Of the generation of American poets born in the 1920s, three are preeminent: Richard Wilbur (b. 1921), Anthony Hecht (b. 1923), and James Merrill (b. 1926). This judgment will, of course, be contested by those who are most excited by the high nonsense of a John Ashbery, the manic improvisations of an Allen Ginsberg, or the solemn proclamations of an Adrienne Rich. But for those admiring of “formal” verse—of meter, rhyme, and stanza—the trio named above (one of whom, Wilbur, is still alive and writing) are master practitioners. They were united in respecting their near-predecessors Elizabeth Bishop (b. 1911) and Robert Lowell (b. 1917), especially Bishop, about whom all three wrote essays. Going further back, Robert Frost and W. B. Yeats also figure for them as exemplars of the centrality of technique whose “modernism,” unlike that of Ezra Pound or T. S. Eliot, never abandoned poetry’s established forms.
Anthony Hecht, who is wonderfully restored to us by this expansive, finely edited volume of letters, was not only a marvelous poet but a man of letters whose productions show a marked range and authority. What is perhaps more remarkable is that his most fertile years, both as poet and critic, were his last 25—beginning with two volumes of poems published in the late 1970s, Millions of Strange Shadows and The Venetian Vespers. Between those books and his death in 2004, he brought out three further volumes of poems, along with two collections of literary essays, a group of Mellon lectures on the fine arts, and a substantial book on W. H. Auden. Until his retirement in 1993, he was an active teacher at the University of Rochester and at Georgetown. His onetime colleague at Rochester, Jonathan Post, has provided enough editorial commentary to the seven sections in which he has divided the letters so as to produce, in effect, a mini-biography. (As is the case with Wilbur and Merrill, a full biography of Hecht is under way.) Selected Letters also contains a generous number of photographs.
Hecht’s most creative period coincided, more or less, with his second marriage, to Helen D’Alessandro, who had been a student of his when he taught at Smith in the 1950s. Until then, his life was notable for its rough spots: He spoke of his childhood as a “rather bitter and lonely one,” although his letters home from summer camp as a teenager are full of high spirits; later, he wrote to a younger poet that summer camp had turned him into a confirmed reader.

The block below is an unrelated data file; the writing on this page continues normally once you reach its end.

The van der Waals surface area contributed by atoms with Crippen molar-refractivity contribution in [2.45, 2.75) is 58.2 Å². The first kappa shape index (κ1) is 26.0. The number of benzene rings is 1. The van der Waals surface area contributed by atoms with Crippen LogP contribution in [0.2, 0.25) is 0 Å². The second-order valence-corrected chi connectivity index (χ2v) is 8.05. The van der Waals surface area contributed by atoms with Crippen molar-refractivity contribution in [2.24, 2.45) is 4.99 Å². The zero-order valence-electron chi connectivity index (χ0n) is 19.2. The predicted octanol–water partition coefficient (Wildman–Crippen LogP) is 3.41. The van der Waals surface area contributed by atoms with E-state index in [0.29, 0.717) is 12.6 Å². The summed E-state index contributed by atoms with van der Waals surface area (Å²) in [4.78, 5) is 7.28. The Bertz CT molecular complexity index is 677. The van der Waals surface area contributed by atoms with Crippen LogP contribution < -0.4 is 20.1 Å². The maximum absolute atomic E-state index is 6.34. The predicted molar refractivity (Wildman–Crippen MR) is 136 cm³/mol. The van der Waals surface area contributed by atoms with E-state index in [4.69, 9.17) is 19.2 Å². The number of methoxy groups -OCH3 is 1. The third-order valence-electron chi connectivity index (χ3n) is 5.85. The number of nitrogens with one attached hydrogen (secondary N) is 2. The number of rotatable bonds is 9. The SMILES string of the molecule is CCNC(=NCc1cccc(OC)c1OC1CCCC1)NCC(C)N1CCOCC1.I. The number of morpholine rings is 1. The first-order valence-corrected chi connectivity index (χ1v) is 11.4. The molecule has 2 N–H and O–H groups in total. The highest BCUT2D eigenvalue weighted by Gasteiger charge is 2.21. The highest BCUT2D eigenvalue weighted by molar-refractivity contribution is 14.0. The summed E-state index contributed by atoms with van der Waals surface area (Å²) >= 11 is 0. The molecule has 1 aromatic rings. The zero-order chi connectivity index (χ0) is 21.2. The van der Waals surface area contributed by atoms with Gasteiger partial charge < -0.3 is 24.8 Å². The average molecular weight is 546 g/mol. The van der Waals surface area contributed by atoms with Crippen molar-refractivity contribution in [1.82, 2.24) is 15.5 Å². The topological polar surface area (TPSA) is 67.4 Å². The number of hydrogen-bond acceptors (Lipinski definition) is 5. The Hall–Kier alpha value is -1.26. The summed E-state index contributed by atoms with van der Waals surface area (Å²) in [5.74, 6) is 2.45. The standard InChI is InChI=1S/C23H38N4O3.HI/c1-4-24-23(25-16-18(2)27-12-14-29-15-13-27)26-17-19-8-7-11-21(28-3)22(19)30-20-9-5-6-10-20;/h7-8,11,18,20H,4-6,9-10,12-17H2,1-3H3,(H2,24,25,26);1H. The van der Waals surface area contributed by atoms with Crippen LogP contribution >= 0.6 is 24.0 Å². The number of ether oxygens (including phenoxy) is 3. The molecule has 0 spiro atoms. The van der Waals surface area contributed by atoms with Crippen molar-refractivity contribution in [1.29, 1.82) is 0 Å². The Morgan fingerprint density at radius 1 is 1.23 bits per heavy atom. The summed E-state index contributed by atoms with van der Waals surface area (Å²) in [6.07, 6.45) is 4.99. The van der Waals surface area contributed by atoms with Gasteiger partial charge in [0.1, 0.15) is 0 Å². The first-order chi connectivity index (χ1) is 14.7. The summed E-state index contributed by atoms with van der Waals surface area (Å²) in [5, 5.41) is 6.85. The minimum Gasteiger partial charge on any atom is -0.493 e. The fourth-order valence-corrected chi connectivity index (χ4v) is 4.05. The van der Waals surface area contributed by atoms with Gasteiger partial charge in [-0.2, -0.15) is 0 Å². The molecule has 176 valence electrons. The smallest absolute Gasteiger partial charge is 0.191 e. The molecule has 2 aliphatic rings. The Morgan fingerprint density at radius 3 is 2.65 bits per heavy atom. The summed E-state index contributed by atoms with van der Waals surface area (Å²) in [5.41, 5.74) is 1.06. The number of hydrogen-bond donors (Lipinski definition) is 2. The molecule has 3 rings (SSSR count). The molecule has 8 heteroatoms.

At Bard, where he spent three years until being drafted in 1943, he majored in art, studied piano and voice, and wrote poems. The latter activity he called “a painful and laborious process,” and referred to his attempt at writing one of the most difficult of poetic forms, the sestina. He saw combat in the European theater, spent time after VJ Day serving in Japan, and would later be hospitalized twice for what is now called post-traumatic stress disorder, and for depression. The depression occurred upon the breakup of his first marriage, which produced two children but otherwise seems to have been a pretty grim affair.
The title of his first fully realized book of poems, The Hard Hours, for which he won a Pulitzer Prize in 1968, feels in part like a look back at those years. Not that reading the letters from this time is a somber activity; the editor points out that there is a good deal of “mischievous fun” in them, although the fun must be understood often to include a deeply sardonic and unillusioned look at men and manners. “Please do not think that writing letters serves me as a watered-down version of therapy,” he warned his parents after they had congratulated him for what he called “spilling [my] guts to them.” But he did announce himself Hamlet-like, “a dull and muddy-mettled rascal, peak[ing] like John a’dreams, unpregnant of my cause.”
He studied briefly with John Crowe Ransom at Kenyon after his discharge from the Army, and admits to having been “a product of the New Critics,” especially Ransom and Allen Tate. In 1951, he was appointed to be the first fellow in literature at Rome’s American Academy, a year in which he met Auden for a lengthy conversation in which Auden commented on some of Hecht’s poems. Auden told him that he had been unduly influenced by Ransom and Tate, and that his poems as a consequence were too “formal.” In a letter to his parents, Hecht agreed that the poems were “somewhat impersonal in tone, disengaged from the central emotions.” The criticism is certainly appropriate to his first published book of poetry, A Summoning of Stones (1954), which displayed a glittering surface, an elegance of diction and stanzaic pattern, but whose “emotions” were difficult to discern exactly.